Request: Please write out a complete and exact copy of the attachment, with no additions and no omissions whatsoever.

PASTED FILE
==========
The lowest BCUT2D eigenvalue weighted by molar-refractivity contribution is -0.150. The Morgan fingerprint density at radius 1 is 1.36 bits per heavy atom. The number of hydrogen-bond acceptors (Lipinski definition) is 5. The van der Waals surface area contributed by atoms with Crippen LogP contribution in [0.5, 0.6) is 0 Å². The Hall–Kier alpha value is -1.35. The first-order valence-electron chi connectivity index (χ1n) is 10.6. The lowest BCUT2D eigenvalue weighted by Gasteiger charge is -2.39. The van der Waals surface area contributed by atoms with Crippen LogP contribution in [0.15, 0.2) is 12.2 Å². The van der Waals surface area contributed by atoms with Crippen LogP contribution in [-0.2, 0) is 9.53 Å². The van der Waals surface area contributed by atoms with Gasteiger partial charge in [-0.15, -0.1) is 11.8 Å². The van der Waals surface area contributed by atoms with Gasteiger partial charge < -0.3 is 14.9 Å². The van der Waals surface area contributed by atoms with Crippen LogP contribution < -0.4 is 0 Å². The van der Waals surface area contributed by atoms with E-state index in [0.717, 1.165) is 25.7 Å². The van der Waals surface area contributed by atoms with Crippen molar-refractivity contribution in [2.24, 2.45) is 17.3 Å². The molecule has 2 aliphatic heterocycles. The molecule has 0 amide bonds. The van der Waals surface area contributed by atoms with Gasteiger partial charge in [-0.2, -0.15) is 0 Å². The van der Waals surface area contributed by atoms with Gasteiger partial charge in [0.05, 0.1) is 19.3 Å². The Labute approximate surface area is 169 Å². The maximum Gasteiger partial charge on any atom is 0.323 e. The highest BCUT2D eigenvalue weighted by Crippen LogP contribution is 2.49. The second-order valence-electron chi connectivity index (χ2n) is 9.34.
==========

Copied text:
The lowest BCUT2D eigenvalue weighted by molar-refractivity contribution is -0.150. The Morgan fingerprint density at radius 1 is 1.36 bits per heavy atom. The number of hydrogen-bond acceptors (Lipinski definition) is 5. The van der Waals surface area contributed by atoms with Crippen LogP contribution in [0.5, 0.6) is 0 Å². The Hall–Kier alpha value is -1.35. The first-order valence-electron chi connectivity index (χ1n) is 10.6. The lowest BCUT2D eigenvalue weighted by Gasteiger charge is -2.39. The van der Waals surface area contributed by atoms with Crippen LogP contribution in [0.15, 0.2) is 12.2 Å². The van der Waals surface area contributed by atoms with Crippen LogP contribution in [-0.2, 0) is 9.53 Å². The van der Waals surface area contributed by atoms with Gasteiger partial charge in [-0.15, -0.1) is 11.8 Å². The van der Waals surface area contributed by atoms with Gasteiger partial charge < -0.3 is 14.9 Å². The van der Waals surface area contributed by atoms with Crippen LogP contribution < -0.4 is 0 Å². The van der Waals surface area contributed by atoms with E-state index in [0.717, 1.165) is 25.7 Å². The van der Waals surface area contributed by atoms with Crippen molar-refractivity contribution in [2.24, 2.45) is 17.3 Å². The molecule has 2 aliphatic heterocycles. The molecule has 0 amide bonds. The van der Waals surface area contributed by atoms with Gasteiger partial charge in [-0.2, -0.15) is 0 Å². The van der Waals surface area contributed by atoms with Gasteiger partial charge in [0.05, 0.1) is 19.3 Å². The Labute approximate surface area is 169 Å². The maximum Gasteiger partial charge on any atom is 0.323 e. The highest BCUT2D eigenvalue weighted by Crippen LogP contribution is 2.49. The second-order valence-electron chi connectivity index (χ2n) is 9.34.